Jones also met with staffers for the US Senate Committee on Commerce, Science, and Transportation in January to discuss his concerns. In his letter to the Microsoft board, he requested an independent review of the company’s responsible AI practices and reporting processes.

Microsoft acknowledged Jones’ efforts in a statement to the press, saying: “We are committed to addressing any and all concerns employees have in accordance with our company policies and appreciate the employee’s effort in studying and testing our latest technology to further enhance its safety.”

However, the company maintained that its existing “robust internal reporting channels” were sufficient for Jones to elevate his issues rather than taking more direct action.

Copilot Designer vs. OpenAI’s ChatGPT

While Jones’ core concern relates to potential mishaps from OpenAI’s underlying DALL-E 3 model that Copilot Designer taps into, he notes key differences in how Microsoft and OpenAI implement safety guardrails for their respective generative AI products.

“Many of the issues with Copilot Designer are already addressed with ChatGPT’s own safeguards”, Jones commented, referring to OpenAI’s popular AI chatbot, which also creates images. He believes Microsoft failed to implement sufficient protections compared to ChatGPT when integrating DALL-E 3 into its own image generator.

The accusations around Copilot Designer arrive just weeks after Google faced backlash and was ultimately forced to pause the image generation capabilities of its Gemini chatbot. This came after examples started to emerge of how Gemini was producing factually inaccurate images related to race and gender that prioritized artificial diversity over historical truth.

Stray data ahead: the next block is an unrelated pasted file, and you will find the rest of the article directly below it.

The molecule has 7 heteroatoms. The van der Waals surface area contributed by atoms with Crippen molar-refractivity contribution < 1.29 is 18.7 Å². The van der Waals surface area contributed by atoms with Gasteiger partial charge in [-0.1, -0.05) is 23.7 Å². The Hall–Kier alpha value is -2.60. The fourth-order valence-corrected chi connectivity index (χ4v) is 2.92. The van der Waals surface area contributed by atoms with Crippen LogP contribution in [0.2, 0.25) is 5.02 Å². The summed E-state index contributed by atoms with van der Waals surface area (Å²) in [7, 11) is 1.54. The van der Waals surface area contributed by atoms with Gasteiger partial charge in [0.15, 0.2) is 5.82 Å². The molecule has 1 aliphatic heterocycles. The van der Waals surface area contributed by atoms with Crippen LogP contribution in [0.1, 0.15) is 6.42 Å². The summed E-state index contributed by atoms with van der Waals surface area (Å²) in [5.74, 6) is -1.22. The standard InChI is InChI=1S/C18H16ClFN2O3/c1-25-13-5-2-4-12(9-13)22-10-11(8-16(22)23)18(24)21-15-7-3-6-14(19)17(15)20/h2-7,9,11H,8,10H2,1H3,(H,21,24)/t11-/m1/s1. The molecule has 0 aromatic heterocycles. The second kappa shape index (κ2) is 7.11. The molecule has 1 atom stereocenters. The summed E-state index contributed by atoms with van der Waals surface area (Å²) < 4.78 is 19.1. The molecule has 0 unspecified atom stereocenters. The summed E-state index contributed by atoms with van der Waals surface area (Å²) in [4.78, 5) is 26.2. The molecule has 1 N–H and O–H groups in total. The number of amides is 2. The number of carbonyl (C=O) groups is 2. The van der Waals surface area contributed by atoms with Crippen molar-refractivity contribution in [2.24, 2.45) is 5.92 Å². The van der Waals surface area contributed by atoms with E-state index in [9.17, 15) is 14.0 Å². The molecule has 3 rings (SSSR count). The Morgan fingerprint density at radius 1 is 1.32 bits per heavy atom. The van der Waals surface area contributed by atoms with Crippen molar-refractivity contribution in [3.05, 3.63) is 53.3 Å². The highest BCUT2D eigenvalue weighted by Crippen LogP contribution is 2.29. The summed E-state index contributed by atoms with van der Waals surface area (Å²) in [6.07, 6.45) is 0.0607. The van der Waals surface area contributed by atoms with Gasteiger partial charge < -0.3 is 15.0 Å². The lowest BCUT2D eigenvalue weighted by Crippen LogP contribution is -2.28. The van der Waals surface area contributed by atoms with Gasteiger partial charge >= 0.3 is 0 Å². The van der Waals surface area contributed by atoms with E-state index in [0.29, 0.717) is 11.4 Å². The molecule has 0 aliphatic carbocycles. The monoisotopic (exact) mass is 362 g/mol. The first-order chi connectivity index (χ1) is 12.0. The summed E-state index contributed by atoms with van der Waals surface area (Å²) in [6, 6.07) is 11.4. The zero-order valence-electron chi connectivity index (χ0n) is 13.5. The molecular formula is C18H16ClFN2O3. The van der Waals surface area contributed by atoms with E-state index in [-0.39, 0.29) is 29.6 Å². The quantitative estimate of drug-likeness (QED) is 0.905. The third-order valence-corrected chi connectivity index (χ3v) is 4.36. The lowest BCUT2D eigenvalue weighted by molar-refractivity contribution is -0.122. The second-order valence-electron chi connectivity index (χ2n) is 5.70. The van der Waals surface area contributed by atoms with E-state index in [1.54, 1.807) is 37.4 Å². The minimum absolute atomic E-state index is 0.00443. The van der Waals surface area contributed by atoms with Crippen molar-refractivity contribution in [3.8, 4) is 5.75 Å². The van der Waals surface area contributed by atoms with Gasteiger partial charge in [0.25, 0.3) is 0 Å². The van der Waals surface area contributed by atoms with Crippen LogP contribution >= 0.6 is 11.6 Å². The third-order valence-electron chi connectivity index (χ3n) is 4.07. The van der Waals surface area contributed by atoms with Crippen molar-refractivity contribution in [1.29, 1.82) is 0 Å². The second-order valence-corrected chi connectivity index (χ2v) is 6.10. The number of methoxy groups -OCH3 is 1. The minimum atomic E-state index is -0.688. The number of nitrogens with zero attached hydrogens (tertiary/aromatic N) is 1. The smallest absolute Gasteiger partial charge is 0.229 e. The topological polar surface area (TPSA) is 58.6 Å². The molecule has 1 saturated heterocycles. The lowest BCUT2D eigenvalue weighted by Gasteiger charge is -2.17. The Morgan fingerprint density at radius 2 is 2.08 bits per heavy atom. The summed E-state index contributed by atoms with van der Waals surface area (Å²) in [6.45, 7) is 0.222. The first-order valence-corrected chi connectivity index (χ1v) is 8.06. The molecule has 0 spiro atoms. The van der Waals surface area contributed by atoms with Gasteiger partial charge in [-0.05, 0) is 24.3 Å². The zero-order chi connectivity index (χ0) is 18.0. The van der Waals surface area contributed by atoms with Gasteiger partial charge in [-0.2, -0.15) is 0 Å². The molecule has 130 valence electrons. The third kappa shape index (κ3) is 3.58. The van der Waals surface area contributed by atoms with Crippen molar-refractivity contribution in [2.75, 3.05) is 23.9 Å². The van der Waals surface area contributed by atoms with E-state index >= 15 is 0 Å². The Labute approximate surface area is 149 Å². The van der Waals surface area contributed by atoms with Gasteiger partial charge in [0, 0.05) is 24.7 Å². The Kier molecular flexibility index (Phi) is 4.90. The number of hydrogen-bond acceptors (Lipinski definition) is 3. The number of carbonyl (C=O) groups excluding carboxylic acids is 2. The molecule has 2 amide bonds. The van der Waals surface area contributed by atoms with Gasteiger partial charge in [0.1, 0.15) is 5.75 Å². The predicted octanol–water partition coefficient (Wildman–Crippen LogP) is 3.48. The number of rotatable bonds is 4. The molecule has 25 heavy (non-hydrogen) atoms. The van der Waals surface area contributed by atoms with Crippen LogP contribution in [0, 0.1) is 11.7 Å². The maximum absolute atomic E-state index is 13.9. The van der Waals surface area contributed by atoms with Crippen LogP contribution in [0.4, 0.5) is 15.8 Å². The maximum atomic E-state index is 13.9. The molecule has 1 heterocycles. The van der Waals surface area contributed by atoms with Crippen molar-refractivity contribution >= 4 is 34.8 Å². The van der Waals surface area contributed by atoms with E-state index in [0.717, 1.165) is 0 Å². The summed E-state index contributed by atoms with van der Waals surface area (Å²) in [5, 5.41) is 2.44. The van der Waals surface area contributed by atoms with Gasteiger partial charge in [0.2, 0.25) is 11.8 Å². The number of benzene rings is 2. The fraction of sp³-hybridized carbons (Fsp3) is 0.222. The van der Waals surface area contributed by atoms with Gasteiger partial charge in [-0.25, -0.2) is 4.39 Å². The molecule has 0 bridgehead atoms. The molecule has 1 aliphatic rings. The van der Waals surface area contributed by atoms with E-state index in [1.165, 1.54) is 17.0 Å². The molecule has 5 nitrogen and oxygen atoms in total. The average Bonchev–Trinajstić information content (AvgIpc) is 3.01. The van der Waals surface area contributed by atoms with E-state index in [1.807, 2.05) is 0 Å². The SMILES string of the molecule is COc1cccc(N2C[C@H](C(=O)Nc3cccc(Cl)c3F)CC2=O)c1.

Rising AI Risks and Accountability

Jones’s whistleblowing effort underscores rapidly escalating concerns around potential societal harms as generative AI systems become increasingly sophisticated and widely accessible. While the technology can produce innovative content, its propensity for bias, misinformation, and explicit or illegal imagery remains an issue.

Just last month, examples of AI-generated pornographic deepfakes of celebrities like Taylor Swift inundated the internet, highlighting the enormous risks to privacy and consent. And with major global elections occurring in over 40 countries this year, there are heightened fears that fraudulently generated AI content could supercharge disinformation campaigns.

In his letter to Microsoft’s board, Jones emphasized the need for stronger infrastructure to keep consumers and products safe as AI rapidly advances. “We should not wait for a major incident before we invest in building out the infrastructure needed to keep our products and consumers safe”, he warned the company’s top governance body.

Jones’ actions reflect a growing push from within the AI community for more transparency and accountability measures as generative AI tools are developed and released at a blistering pace by Big Tech companies.

His disclosures have pierced the veil on potential lapses by a leading AI provider like Microsoft, which has publicly committed to responsible AI principles. Legislators, consumer advocates, and AI ethics groups will likely seize on Jones’ revelations to apply further pressure on tech giants to uphold their pledges as generative AI solutions continue to proliferate.

Whether Microsoft and others proactively implement stronger safeguards and public oversight remains to be seen. Meanwhile, the Copilot Designer case makes it clear that the tech industry’s AI governance and safety practices will face intensifying scrutiny – both from internal whistleblowers and external watchdogs – as the AI boom accelerates.